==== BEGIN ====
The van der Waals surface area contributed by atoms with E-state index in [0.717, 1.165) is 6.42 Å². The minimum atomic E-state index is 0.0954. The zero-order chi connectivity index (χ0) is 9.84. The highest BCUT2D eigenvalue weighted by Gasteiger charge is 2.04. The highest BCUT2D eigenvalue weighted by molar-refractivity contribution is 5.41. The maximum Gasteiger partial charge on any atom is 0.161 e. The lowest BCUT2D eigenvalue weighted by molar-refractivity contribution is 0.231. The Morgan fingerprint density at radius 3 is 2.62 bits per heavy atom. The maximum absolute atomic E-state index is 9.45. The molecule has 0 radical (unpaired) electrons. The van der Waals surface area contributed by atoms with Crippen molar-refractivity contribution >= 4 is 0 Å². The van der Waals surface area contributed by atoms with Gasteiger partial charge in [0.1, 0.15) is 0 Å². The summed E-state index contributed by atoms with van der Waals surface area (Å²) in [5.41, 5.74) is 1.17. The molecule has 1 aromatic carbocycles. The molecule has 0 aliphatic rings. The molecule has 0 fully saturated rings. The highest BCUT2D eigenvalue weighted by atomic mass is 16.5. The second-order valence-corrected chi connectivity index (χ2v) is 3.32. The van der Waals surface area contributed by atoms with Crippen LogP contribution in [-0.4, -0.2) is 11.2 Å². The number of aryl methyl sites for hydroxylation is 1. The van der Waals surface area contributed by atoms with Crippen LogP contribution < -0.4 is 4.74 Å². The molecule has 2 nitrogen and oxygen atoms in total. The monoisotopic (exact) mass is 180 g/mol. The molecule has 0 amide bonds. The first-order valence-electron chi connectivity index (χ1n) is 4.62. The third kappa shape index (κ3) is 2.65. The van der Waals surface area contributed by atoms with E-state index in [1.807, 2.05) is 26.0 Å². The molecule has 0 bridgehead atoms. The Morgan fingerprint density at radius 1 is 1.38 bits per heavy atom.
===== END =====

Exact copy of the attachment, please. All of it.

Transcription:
The van der Waals surface area contributed by atoms with E-state index in [0.717, 1.165) is 6.42 Å². The minimum atomic E-state index is 0.0954. The zero-order chi connectivity index (χ0) is 9.84. The highest BCUT2D eigenvalue weighted by Gasteiger charge is 2.04. The highest BCUT2D eigenvalue weighted by molar-refractivity contribution is 5.41. The maximum Gasteiger partial charge on any atom is 0.161 e. The lowest BCUT2D eigenvalue weighted by molar-refractivity contribution is 0.231. The Morgan fingerprint density at radius 3 is 2.62 bits per heavy atom. The maximum absolute atomic E-state index is 9.45. The molecule has 0 radical (unpaired) electrons. The van der Waals surface area contributed by atoms with Crippen molar-refractivity contribution >= 4 is 0 Å². The van der Waals surface area contributed by atoms with Gasteiger partial charge in [0.1, 0.15) is 0 Å². The summed E-state index contributed by atoms with van der Waals surface area (Å²) in [5.41, 5.74) is 1.17. The molecule has 1 aromatic carbocycles. The molecule has 0 aliphatic rings. The molecule has 0 fully saturated rings. The highest BCUT2D eigenvalue weighted by atomic mass is 16.5. The second-order valence-corrected chi connectivity index (χ2v) is 3.32. The van der Waals surface area contributed by atoms with Crippen LogP contribution in [-0.4, -0.2) is 11.2 Å². The number of aryl methyl sites for hydroxylation is 1. The van der Waals surface area contributed by atoms with Crippen LogP contribution < -0.4 is 4.74 Å². The molecule has 2 nitrogen and oxygen atoms in total. The monoisotopic (exact) mass is 180 g/mol. The molecule has 0 amide bonds. The first-order valence-electron chi connectivity index (χ1n) is 4.62. The third kappa shape index (κ3) is 2.65. The van der Waals surface area contributed by atoms with E-state index in [1.807, 2.05) is 26.0 Å². The molecule has 0 bridgehead atoms. The Morgan fingerprint density at radius 1 is 1.38 bits per heavy atom.